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Tuesday, September 7th, 2010 06:09 am
St. Kassia is known for two things: being a smart ass, and writing amazing hymns.

When evaluating bridal candidates, Emperor Theophilus baited her with the words "from woman come evils". Her comeback? "but from woman come blessings" (presumably refering to Eve and Mary, respectively). He chose another (Theodora the Armenian, who turned out to be a particularly capable ruler), and Kassia went on to lead a convent, writing hymns so astounding that her name has stayed attached to them: the earliest works of any composer whose name we have.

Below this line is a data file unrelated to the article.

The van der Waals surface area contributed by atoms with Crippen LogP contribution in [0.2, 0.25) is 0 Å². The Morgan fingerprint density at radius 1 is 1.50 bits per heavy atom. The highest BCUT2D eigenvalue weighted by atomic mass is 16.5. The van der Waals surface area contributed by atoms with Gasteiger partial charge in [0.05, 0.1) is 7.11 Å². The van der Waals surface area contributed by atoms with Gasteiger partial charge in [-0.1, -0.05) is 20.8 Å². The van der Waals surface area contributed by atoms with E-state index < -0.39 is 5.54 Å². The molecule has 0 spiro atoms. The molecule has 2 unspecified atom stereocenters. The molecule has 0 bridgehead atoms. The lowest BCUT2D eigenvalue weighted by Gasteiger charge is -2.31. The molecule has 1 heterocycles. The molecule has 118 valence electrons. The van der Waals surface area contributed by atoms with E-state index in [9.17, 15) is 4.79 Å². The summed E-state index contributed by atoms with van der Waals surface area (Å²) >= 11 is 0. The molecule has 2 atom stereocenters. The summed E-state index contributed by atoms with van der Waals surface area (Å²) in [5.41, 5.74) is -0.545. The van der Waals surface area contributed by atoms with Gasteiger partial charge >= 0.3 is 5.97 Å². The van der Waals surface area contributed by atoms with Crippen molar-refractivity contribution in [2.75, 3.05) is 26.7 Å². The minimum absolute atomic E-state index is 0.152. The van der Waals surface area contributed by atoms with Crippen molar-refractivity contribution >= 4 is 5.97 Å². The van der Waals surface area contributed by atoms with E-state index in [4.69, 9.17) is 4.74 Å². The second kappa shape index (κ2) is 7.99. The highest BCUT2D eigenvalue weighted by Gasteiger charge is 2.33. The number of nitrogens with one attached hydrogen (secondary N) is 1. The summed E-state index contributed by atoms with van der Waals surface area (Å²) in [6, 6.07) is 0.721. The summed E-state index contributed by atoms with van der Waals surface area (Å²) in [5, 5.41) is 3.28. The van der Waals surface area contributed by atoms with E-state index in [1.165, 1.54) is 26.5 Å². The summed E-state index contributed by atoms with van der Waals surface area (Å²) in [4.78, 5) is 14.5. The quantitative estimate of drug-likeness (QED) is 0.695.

You can hear some here.

In the words of Theodore of Studium:

"You have again favoured us, most honoured Madam, with writings so able and so learned as to fill us with admiration and with thankfulness to the Lord. Especially as all this wisdom is found in a quite youthful maiden! I cannot say that you have attained to the standard of the ancients, for we of the present time, both men and women, fall far short of our predecessors in knowledge and in skill. But among those of to-day, you shine pre-eminent. Your speech is beautiful beyond all temporal beauty, and what is yet more excellent, your life accords with your speech, and in neither is there any uncertainty of foot."

Icon by the hand of Elena Kisterovoy